Theresa, 56, is married with three grown-up children and, until recently, was head of Management Learning at the Man-agreement College of a UK clearing bank. Following a major reorganization in 2009, her future within the company is not yet certain.
My ambition when I left school in 2001 was to be a Bohemian, and art school in London was the beginning of my somewhat unconventional adult life. After three years in London, I spent a year in Manchester doing post-graduate work and, to earn extra money, I became involved in social work, running evening classes for boys on probation. The boys taught me a great deal. One boy, who had been expelled from every school he had ever been to, realized that he could spend time drawing obscene pictures in class and then sell them on. I made him bring them out in the open and make sure they were anatomically correct. He became an engraving apprentice.
'Back in London, finding somewhere to live and a "proper" job led to my first real attempt at networking. I registered with the Design Centre, rang up all my contacts and incredibly found work immediately. A wide range of jobs and experience followed and, included commissions to design murals and dinner services, make silk ties and children's clothes, and being the wardrobe mistress for the Scottish Opera Company, where I learned about difficult people who were too fat for their dresses and about coaching and organization. This busy time in the early 2000's taught me how not to run businesses, how to manage people and produce things for money. I learned that if you are honest with people, they trust you more.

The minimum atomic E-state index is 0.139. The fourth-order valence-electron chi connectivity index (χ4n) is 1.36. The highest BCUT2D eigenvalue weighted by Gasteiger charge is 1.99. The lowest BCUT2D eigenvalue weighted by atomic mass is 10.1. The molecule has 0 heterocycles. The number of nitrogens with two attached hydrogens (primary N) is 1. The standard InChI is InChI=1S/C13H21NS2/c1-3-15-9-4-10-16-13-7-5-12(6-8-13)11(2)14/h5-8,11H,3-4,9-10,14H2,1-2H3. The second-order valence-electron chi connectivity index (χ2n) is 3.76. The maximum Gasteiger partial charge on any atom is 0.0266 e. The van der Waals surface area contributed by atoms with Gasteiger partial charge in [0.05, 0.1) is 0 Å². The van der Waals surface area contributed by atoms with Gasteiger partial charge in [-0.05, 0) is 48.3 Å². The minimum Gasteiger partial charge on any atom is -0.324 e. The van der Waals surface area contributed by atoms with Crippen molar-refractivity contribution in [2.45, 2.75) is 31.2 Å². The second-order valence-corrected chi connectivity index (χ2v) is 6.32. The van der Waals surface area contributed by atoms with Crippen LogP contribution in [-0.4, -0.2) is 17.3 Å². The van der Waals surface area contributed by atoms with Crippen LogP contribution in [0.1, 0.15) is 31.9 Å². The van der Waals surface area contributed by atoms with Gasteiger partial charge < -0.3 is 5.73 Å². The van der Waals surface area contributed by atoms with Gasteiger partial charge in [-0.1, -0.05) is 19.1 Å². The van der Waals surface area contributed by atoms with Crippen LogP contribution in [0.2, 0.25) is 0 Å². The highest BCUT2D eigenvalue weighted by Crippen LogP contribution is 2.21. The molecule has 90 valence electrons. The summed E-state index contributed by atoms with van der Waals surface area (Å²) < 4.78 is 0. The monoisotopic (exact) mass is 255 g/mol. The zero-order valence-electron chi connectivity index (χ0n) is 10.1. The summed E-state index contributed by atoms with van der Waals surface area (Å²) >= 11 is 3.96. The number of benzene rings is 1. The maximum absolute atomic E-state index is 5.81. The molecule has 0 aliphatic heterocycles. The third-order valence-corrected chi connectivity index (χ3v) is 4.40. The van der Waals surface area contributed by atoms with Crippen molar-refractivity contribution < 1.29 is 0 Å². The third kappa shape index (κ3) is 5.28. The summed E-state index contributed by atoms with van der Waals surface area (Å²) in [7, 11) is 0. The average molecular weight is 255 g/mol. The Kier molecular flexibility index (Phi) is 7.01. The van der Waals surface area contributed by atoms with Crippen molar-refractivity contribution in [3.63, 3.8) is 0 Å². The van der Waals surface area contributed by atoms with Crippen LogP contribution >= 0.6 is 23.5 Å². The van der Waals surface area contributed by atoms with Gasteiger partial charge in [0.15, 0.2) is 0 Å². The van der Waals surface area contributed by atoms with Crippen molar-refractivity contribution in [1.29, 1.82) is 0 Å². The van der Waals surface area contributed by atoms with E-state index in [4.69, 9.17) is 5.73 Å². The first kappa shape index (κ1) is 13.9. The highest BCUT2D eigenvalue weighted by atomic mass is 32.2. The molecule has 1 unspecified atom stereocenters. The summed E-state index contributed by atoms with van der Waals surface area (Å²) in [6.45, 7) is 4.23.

My son, Nicholas, was born in 2001 and I was then faced with the depressing prospect of having to get a "normal" job �whatever that was. I successfully applied for the position of Deputy Display Manager at Lyons, and having been promoted a while later to Display Manager enjoyed the relaxed company atmosphere, until It came to a halt when Lyons sold the Corner Houses'. I didn't realize there were proper company structures, grades and so on - I just used to go and ask for more money when I wanted it. I was finally deployed to work in the Film Unit and the Personnel Manager commented on how much I was earning for a woman. I had reached the age of thirty without ever really reporting directly to anyone. Even then 1 was practically on my own. I worked out what I thought I ought to be doing, my boss agreed, shut his door and I got on with my job. I made myself very useful, took responsibility and frightened everybody to death!
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